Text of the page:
When you select “people” under the Memories menu, you see all the tag names you have created.  You can also see tag names others have created that are linked to people in your tree.  It also shows the record number it is linked to.



What is the difference between Pictures, documents and Stories?
All can have multiple tags, but:

Picture Memories

The picture file is uploaded to family search.  A .jpg type file is best.   (I haven't tried .gif, .png etc).

Multiple tags can be added to a picture.   When a picture is added to the first person,  the tag is made covering the complete picture and may need to be edited to fit the person. 

From then on when adding a tag you pick on the picture and add a frame around each person/face in the picture and add the Tag name to each frame.  Set the frame size and location first then add the tag name.    This example shows I have typed in “bate” and it found 2 of the existing tags that matched.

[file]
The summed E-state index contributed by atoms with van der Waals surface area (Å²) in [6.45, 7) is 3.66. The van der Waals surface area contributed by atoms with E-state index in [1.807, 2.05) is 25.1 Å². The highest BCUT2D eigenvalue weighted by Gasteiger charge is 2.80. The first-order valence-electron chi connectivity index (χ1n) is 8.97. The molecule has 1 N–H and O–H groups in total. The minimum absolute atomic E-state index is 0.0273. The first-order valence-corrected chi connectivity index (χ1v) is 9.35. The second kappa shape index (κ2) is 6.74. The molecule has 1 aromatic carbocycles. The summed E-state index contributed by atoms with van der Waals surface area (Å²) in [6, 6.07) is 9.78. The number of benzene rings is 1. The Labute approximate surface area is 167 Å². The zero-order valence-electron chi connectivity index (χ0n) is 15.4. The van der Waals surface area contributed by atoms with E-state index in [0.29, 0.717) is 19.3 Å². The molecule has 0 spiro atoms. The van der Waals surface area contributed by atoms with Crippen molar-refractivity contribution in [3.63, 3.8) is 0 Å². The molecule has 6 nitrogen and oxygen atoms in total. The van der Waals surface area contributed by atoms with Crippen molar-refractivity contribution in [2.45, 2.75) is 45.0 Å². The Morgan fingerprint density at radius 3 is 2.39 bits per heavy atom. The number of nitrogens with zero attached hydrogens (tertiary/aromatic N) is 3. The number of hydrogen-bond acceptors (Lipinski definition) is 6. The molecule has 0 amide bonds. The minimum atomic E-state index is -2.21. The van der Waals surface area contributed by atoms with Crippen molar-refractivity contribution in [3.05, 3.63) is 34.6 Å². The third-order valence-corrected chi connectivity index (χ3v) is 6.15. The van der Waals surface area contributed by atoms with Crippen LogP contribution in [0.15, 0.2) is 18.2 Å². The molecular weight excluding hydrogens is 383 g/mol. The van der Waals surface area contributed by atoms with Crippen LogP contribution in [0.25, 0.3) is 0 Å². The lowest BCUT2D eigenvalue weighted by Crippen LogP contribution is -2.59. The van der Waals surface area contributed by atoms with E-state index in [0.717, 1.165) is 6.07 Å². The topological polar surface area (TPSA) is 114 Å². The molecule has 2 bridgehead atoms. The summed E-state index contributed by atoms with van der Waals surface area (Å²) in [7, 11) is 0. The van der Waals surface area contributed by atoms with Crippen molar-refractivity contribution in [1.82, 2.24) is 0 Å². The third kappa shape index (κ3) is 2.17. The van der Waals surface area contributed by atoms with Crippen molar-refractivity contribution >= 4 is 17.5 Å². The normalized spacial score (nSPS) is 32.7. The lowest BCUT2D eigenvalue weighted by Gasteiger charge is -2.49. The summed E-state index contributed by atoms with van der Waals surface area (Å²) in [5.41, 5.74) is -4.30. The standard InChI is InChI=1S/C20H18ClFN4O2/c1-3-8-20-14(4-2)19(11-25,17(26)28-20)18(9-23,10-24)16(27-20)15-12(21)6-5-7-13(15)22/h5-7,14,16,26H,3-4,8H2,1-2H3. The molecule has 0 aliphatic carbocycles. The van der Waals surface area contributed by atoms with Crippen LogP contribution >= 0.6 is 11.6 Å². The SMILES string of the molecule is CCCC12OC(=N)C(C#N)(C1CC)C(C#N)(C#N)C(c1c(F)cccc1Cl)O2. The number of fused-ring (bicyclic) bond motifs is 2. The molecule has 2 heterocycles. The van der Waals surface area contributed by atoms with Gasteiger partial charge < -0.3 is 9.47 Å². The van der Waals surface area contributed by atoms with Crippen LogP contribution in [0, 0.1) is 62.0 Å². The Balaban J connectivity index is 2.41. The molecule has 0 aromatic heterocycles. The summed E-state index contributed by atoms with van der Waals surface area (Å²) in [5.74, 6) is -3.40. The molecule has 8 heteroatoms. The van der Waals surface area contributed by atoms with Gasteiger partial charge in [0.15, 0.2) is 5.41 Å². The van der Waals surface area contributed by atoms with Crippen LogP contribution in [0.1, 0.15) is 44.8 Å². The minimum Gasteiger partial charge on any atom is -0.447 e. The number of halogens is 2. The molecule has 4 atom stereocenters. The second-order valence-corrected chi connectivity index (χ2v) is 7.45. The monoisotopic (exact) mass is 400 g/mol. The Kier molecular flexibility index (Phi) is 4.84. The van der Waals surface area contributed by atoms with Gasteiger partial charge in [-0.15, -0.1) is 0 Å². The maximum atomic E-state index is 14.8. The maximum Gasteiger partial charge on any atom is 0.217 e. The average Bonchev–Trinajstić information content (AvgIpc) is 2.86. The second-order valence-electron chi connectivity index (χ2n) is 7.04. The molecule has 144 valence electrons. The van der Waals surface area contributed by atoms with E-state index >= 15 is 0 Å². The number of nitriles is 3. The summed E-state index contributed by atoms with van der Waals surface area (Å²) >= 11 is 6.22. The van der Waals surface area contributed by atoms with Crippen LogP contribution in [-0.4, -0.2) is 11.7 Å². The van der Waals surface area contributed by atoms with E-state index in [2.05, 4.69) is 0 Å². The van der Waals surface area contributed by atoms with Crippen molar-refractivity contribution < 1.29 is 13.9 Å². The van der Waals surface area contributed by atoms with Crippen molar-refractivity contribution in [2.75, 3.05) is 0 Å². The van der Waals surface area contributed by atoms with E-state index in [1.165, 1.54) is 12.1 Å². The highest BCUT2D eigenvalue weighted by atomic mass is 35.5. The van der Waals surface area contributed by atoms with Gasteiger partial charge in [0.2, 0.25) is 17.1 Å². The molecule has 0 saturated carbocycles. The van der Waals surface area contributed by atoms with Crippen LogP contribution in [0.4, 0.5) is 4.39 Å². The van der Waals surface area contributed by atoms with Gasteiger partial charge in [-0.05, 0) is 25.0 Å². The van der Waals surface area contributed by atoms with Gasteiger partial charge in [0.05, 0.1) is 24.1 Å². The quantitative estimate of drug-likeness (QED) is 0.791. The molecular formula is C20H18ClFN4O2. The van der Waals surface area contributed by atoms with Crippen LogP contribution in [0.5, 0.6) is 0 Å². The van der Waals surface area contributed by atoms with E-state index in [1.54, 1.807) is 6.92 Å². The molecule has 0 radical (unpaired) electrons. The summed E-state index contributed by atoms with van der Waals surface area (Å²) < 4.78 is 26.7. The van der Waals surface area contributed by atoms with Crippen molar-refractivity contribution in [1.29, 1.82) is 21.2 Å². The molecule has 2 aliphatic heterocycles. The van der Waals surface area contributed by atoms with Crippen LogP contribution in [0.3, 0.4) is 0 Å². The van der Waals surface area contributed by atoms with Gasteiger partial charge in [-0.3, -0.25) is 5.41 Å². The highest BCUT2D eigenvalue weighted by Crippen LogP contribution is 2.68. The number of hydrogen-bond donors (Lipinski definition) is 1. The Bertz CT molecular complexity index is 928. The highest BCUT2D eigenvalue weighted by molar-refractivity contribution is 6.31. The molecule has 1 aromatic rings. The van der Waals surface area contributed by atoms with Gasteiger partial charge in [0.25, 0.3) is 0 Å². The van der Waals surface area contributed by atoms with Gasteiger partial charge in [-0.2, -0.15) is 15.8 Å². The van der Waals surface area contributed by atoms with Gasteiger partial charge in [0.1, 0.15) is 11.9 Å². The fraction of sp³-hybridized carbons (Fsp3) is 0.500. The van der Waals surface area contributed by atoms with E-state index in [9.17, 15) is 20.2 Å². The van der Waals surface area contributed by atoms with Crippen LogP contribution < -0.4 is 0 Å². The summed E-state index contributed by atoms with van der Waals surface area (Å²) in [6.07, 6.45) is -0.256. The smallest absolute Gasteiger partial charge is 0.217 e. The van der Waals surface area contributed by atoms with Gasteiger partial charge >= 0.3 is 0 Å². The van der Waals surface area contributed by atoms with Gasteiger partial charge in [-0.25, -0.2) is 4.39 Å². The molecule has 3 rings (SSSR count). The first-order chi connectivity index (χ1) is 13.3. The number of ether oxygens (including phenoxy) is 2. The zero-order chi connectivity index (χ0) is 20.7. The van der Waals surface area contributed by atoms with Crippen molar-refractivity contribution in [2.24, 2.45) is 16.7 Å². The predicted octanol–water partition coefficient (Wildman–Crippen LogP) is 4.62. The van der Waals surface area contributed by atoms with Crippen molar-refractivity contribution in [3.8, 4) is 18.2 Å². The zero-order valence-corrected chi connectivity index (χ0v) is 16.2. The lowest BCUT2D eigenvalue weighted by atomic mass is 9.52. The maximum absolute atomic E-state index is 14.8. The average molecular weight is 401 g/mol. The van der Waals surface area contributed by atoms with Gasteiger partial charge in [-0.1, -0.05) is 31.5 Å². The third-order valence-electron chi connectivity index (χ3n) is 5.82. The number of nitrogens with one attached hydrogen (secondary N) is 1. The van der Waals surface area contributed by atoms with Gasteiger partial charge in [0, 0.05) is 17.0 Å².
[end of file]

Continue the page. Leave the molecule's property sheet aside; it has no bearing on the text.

A title can be added at the top in the picture page and comments at the bottom of the picture page are available.   Comments are where you can enter the notes you find on the backs of pictures.



Document Memories
Documents are similar to pictures, some scanned document in some picture format.  Tags can be added and now you can set a frame on a document, just as you can with the pictures, but the frame is rectangular, not oval.   Here when I picked James’ tag, it showed where it had been framed on the document.





Stories Memories
Stories are typed into the system.  I prefer to copy from a document I have on the PC and paste on the web site when in edit mode.   There is a spell checker this way.  Function is similar to word pad.   Multiple tag names can be added.    When you are tagging people in the story, it may seem obscure to some people why Teddy James is tagged to a story about Grandpa Calder.    In some cases, I put an index to the names in the story and their relationship to the primary person in the story.   I do this at the top of the story.  Teddy James, cousin to Grandpa Calder.   Jane Smith, transcribed this story, etc.    Father, mother, son, daughter, cousin, friend and so on. 

 


8. Searching on familysearch.org

There are 2 search areas in Family search.  One in the top menus.  This is for general searches.